Human resource practitioners in the government contracting industry are responsible for additional requirements, mandates, reports, legal compliance, and additional liability for ‘missteps’ in the industry, over and above what a non-government contractor company human resources practitioner would have as tasking and responsibilities.
Government contracting can be an ‘Alice in Wonderland’ maze of bewildering and overwhelming set of mandates, requirements, Executive Orders, state and federal legislation. Where to turn?
The author completed a dissertation in 2013 that identified a specific ‘delta’ of knowledge and information that human resource practitioners in the government contracting industry should have – above any knowledge, skills, or abilities of those human resource practitioners in non-government contracting companies. The topics range from contract-related employment law, executive orders, and government agency policies, in addition to added reporting mandates (to EEOC, DOL, etc.) required because the company is a government contractor.
This book is the only resource available (to date) that provides a compendium of cross-related information between the field of human resources and the industry of government contracting.
This book’s content explains why the additional knowledge, skills, and abilities, as well as an understanding of the industry of government contracting, may be the most valuable and vital knowledge for the human resources practitioner who is either striving to get into the industry, or is on the career path for higher level management within a government contracting company.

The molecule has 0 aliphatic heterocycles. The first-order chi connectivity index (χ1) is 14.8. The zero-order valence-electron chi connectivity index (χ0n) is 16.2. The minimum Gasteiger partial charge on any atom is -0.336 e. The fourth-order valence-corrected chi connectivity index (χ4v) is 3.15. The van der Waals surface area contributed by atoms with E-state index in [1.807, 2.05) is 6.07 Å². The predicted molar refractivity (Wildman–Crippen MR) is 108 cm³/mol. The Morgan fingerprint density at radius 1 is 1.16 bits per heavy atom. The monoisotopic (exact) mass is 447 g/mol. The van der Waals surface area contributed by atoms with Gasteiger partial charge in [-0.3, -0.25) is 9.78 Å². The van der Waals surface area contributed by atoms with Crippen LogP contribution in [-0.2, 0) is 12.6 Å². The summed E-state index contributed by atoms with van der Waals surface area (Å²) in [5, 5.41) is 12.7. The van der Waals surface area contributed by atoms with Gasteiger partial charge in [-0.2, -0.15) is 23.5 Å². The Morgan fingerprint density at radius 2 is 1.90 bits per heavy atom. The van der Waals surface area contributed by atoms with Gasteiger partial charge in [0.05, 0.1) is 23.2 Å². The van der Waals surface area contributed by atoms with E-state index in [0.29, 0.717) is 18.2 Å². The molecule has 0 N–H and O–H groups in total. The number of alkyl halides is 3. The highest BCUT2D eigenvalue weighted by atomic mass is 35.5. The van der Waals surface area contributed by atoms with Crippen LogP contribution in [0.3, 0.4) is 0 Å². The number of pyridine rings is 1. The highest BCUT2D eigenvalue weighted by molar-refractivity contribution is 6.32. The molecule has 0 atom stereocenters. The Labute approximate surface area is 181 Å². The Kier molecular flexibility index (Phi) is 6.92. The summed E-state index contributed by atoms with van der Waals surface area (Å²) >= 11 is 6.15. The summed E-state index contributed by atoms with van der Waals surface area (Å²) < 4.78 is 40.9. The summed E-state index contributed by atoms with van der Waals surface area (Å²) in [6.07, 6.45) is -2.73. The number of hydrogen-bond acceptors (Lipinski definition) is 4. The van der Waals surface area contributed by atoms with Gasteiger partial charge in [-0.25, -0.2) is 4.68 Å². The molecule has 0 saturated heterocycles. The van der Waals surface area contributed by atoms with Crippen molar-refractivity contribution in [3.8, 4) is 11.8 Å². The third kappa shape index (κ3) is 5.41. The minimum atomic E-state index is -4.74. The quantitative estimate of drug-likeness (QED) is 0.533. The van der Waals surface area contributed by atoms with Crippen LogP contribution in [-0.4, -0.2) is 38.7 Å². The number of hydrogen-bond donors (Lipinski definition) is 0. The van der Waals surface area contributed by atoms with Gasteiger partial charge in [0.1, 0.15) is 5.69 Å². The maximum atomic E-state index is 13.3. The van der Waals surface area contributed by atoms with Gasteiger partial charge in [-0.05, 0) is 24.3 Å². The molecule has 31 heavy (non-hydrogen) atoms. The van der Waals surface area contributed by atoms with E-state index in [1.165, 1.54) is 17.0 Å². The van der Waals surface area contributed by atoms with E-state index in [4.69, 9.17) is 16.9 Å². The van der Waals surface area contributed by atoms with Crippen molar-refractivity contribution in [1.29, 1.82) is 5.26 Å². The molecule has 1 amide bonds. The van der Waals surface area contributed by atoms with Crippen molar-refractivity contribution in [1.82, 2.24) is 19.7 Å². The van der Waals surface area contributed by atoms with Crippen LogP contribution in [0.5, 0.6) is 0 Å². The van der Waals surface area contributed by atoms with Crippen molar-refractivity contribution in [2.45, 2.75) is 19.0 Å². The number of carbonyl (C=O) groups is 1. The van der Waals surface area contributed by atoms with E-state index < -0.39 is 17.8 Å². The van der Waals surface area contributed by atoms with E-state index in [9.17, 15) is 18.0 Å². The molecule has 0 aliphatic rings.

This book outlines and suggests multiple steps, tasks, and responsibilities that emphasize best-practice as a guide to enhancing the capabilities and the responsiveness via proactive and productive tasking and time management for the government contractor human resources practitioner.
This book provides generalized guidance and practical framework around the administration of human resources functions inside the government contracting industry. Information about human resources and government contracting is organic and constantly changing from one presidential administration and congress to another and as agencies change their policies where rules and regulations are updated. As this book was being put together, new government contracting laws and regulations had been implemented or expanded under the Obama administration and started to change (again) under the new Trump administration.
This handbook could not incorporate every law or subject related to a government contracting company’s human resources practitioner’s knowledge, skills, and abilities and legislation enacted over the last couple years. What has been included are foundational subjects from which the human resource practitioners can building a solid human resource program within a government contracting firm.
This book should be used as a desk reference for all human resource practitioners, as well as project and program managers performing HR tasks, in the government contracting industry. This guide should be sitting right next to the copy of the FAR and other government contracting references and guides.
KEY SEARCH TERMS: Acquisition, Affirmative Action Plan, compliance, Contract Employees, Defense Acquisition, EEOC, employment law, Executive Orders, Fair Labor Standard Act, FAR, Federal Acquisition, GSA, government contracting, human resources, Knowledge Skills & Abilities, OFCCP, procurement, RFB, RFP, RFQ, Requests for Proposals, requisition, resumes, Service Contract Act, solicitation, training & development, Wage Administration, Government Contracts